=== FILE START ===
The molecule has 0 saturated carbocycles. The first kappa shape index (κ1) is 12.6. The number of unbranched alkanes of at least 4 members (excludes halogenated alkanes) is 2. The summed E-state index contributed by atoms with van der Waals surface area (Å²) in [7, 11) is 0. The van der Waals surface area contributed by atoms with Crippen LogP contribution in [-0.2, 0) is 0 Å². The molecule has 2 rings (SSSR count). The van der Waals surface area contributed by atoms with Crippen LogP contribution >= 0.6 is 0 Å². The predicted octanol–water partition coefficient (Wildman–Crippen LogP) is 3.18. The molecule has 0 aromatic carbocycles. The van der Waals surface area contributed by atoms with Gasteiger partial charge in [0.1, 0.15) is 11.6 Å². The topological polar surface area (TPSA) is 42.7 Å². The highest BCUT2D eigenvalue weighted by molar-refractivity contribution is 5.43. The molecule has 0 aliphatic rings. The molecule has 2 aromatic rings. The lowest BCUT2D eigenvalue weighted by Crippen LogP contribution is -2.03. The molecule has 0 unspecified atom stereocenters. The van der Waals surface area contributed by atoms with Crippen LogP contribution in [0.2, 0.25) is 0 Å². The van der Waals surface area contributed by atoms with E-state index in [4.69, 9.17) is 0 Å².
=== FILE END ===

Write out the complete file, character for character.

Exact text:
The molecule has 0 saturated carbocycles. The first kappa shape index (κ1) is 12.6. The number of unbranched alkanes of at least 4 members (excludes halogenated alkanes) is 2. The summed E-state index contributed by atoms with van der Waals surface area (Å²) in [7, 11) is 0. The van der Waals surface area contributed by atoms with Crippen LogP contribution in [-0.2, 0) is 0 Å². The molecule has 2 rings (SSSR count). The van der Waals surface area contributed by atoms with Crippen LogP contribution >= 0.6 is 0 Å². The predicted octanol–water partition coefficient (Wildman–Crippen LogP) is 3.18. The molecule has 0 aromatic carbocycles. The van der Waals surface area contributed by atoms with Gasteiger partial charge in [0.1, 0.15) is 11.6 Å². The topological polar surface area (TPSA) is 42.7 Å². The highest BCUT2D eigenvalue weighted by molar-refractivity contribution is 5.43. The molecule has 0 aliphatic rings. The molecule has 2 aromatic rings. The lowest BCUT2D eigenvalue weighted by Crippen LogP contribution is -2.03. The molecule has 0 unspecified atom stereocenters. The van der Waals surface area contributed by atoms with Crippen LogP contribution in [0.2, 0.25) is 0 Å². The van der Waals surface area contributed by atoms with E-state index in [4.69, 9.17) is 0 Å².